Model Specification

Figure 2: Model Specification

Within this example model, InR, IdR, IGR, IER, ER are five factors measured twice. Time is a indicator variable where time = 0 represents pre-test and time = 1 represents post-test.

The next step is to input the model syntax and corresponding parameter estimates generated by $lavaan$:

Parameter estimates by lavaan

Figure 3: Parameter estimates by lavaan

Then, check the effects needed to be examined. In this case, the five time effects on ER, IER, IGR, IdR, and InR.

The local powers of five time effects on latent factors are as:

Local Power with sample size 256

Figure 4: Local Power with sample size 256

We can vary our sample size to test how many sample sizes required for the target power of LnR regressed on Time (for example, if the goal of regression coefficient is .9, we slowly increase the sample size from 300 to 500). I tried two sample size in this case:

Local power with N = 300

Figure 5: Local power with N = 300

Local power with N = 500

Figure 6: Local power with N = 500

As the figures shown, based on MCMC simulation, sample size N = 300 is expected to increase the power of time effect on InR (InR ~~ time) to value 0.81 while N = 500 will increase the power to value 0.9, which is enough power for single regression coefficient effect. However, with such moderately large sample size, other time effects on ER, IRT, IGR, IdR (i.e., ER ~~ time) still stay at a low level because of the lower estimated effect size.

Thus, from this experiment, we can conclude that to make the power of time effect on latent variable InR up to 0.9, at lease around 300~500 samples are required.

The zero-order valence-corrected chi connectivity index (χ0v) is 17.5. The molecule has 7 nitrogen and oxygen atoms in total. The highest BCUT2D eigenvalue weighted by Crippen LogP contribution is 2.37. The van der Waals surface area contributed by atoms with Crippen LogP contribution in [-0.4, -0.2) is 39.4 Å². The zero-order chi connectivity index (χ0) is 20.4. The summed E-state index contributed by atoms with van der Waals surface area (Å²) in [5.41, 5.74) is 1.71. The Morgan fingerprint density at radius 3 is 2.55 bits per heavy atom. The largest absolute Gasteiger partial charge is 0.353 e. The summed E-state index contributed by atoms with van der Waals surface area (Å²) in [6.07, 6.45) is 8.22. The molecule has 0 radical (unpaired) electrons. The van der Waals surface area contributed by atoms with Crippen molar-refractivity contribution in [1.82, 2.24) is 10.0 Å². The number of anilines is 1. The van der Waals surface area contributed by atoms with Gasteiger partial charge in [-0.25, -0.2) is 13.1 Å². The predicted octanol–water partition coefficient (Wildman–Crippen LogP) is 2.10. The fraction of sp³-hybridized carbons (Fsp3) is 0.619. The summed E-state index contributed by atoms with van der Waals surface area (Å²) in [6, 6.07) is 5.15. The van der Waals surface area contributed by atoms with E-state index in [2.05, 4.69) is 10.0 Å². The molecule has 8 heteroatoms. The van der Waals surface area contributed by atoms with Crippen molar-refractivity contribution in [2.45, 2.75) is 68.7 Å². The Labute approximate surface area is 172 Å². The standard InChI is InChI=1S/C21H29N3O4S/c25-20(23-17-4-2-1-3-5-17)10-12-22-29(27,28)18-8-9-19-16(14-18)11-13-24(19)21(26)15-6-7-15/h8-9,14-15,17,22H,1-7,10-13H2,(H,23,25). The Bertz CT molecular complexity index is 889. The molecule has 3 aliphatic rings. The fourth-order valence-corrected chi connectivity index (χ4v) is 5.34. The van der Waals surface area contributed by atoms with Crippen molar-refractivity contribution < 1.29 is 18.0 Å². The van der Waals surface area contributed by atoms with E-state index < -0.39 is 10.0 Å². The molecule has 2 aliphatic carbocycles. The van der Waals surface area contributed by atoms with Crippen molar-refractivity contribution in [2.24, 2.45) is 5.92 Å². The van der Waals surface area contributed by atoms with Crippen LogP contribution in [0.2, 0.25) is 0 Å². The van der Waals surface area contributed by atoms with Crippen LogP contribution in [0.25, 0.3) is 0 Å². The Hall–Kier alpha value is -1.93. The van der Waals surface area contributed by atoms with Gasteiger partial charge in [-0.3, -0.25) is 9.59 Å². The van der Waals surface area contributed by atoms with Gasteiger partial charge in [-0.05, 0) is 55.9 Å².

Conclusion

To summarize, in this post, I illustrated two types of power: (1) local power (2) global power, and how they can be calculated using pwrSEM and WebPower correspondingly. It should be noted that, they are not the only software in the market. Another newly published software is semPower R package (see Jobst, Bader, and Moshagen 2021 for details), which can also be used to provide local power based on RMSEA.

Local power determines the minimum sample sizes for one specific effect in SEM. Global power determines the minimum sample sizes needed for testing model misspecification. Global power will give rise to different results depending on the model misfit indices chosen. As for local power, it is important to decide on which effect needed to be examined in the model.

Discussion

There are few guidelines about how and what to report local power and global power in SEM literature. Global power seems a common thing to report for all SEM paper since all SEM research need to deal with model misspecification before drawing any conclusion. Local power, on the other hand, is necessary when one effect within SEM model is of most interest and core of the study. Some may argue that power in SEM is not important as long as the model fit of SEM is acceptable. However, the acceptance of model-data fit cannot guarantee that the sample size meet the requirement of detecting specific effect. In other words, there may be some sort of false positive rate when reporting significance test in small sample setting. More research needed to investigate the relationship between power and local misfit indices to understand this problem. **Please let me know your thoughts in comments below. **

Reference

Jobst, Lisa J., Martina Bader, and Morten Moshagen. 2021. “A Tutorial on Assessing Statistical Power and Determining Sample Size for Structural Equation Models.” Psychological Methods, No Pagination Specified–. https://doi.org/10.1037/met0000423.

Wang, Y. Andre, and Mijke Rhemtulla. 2021. “Power Analysis for Parameter Estimation in Structural Equation Modeling: A Discussion and Tutorial.” Advances in Methods and Practices in Psychological Science 4 (1): 2515245920918253. https://doi.org/10.1177/2515245920918253.